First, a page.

Depression is the most frequent psychiatric comorbidity in people with epilepsy, estimated at ranging between 30 to 35%. It has been shown that there is a complex pathogenic relationship between these two disorders, where symptoms of depression act as an aura (warning sign of a seizure). The type of epilepsy, hormones, psychosocial factors, and side effects from medications all influence these symptoms.
Asking the Right Questions for Assessment
During the application process, an underwriter will be looking for information that will provide insight on how well the seizures are controlled. Typically, the underwriting process will include asking questions for purposes of gathering the following information.
The type and severity of the seizures.
This will greatly impact the assessment since an underwriter will need to know whether the seizures are secondary (i.e. due to a tumor, infection or head injury), or idiopathic (arising from an unknown origin). Further investigation with an MRI of the brain, an electroencephalography (EEG), and medical history may reveal important underlying information that will help assess the type.
The date of diagnosis:
Generally, the more recent the diagnosis, the less predictable the symptoms will be. Often epilepsy diagnosed within 6 months or 1 year (depending on the type), could be too risky and the application should be carefully considered. Furthermore, the age of onset may offer evidence for determining the type and severity of the disorder.
The date of the last seizure, duration of the symptoms, and frequency:
Perhaps the most beneficial piece of information will be the date of the last seizure, and how often they occur. This will directly impact the type of decision. The absence of symptoms for many years will indicate less activity and better control. On the other hand, frequent seizures, or ones that last up to 30 minutes may demonstrate poor compliance with treatment and may even cause damage to the brain, or even death.The treatment, neurological evaluation, and degree of control:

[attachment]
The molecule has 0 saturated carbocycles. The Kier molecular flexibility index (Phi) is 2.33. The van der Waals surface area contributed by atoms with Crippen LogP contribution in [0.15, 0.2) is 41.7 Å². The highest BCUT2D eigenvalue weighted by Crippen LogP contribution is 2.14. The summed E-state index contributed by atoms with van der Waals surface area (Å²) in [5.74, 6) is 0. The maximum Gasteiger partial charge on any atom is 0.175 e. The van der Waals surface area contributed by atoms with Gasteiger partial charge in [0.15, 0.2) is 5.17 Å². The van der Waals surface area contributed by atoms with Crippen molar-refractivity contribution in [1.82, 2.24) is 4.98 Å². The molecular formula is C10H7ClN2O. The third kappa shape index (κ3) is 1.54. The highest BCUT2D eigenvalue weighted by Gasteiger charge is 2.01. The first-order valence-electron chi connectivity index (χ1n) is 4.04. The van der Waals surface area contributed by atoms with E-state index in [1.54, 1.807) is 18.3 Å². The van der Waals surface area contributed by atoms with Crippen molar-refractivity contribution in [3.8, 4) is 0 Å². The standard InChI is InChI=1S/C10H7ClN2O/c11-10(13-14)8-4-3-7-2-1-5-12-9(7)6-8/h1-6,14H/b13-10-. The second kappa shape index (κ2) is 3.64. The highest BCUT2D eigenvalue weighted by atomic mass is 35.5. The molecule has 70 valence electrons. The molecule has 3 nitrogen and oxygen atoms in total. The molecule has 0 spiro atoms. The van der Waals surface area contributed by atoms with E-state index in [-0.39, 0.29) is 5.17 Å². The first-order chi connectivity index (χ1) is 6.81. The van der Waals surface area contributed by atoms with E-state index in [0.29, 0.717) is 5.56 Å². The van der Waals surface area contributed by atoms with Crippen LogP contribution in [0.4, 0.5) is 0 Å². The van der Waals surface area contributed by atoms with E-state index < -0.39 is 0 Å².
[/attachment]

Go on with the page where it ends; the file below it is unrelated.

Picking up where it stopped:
Not every individual with a history of epilepsy requires ongoing medication. Some people may have only one or a few seizures in their lifetime. Compliance with medication, in addition to a complete neurological assessment will be a good indicator of how well the symptoms are controlled.
Another element to consider is whether the applicant has a valid driver’s license, or whether it has been revoked. According to the Ontario Highway Traffic Act, a physician is required under law to report anyone over 16 who they believe is not able to safely drive. To have a valid license means that the anti-epileptic medication appears to have prevented the seizures without impairing consciousness (drowsiness), and the individual has been free of seizures for at least 6 months.
Before making a decision, gather ALL of the information
There are multiple variables to take into consideration when assessing an applicant’s history of epilepsy, making it essential for life underwriters to gather a considerable amount of information before making a decision.
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Garen joined LOGiQ³ as an underwriter in January 2016. In addition to over 10 years of experience in the insurance industry, he has completed the LOGiQ³ Underwriting Training Program. He has an undergrad degree in Neuroscience from The University of Toronto, and a post-grad diploma as a CRA from The Michener Institute.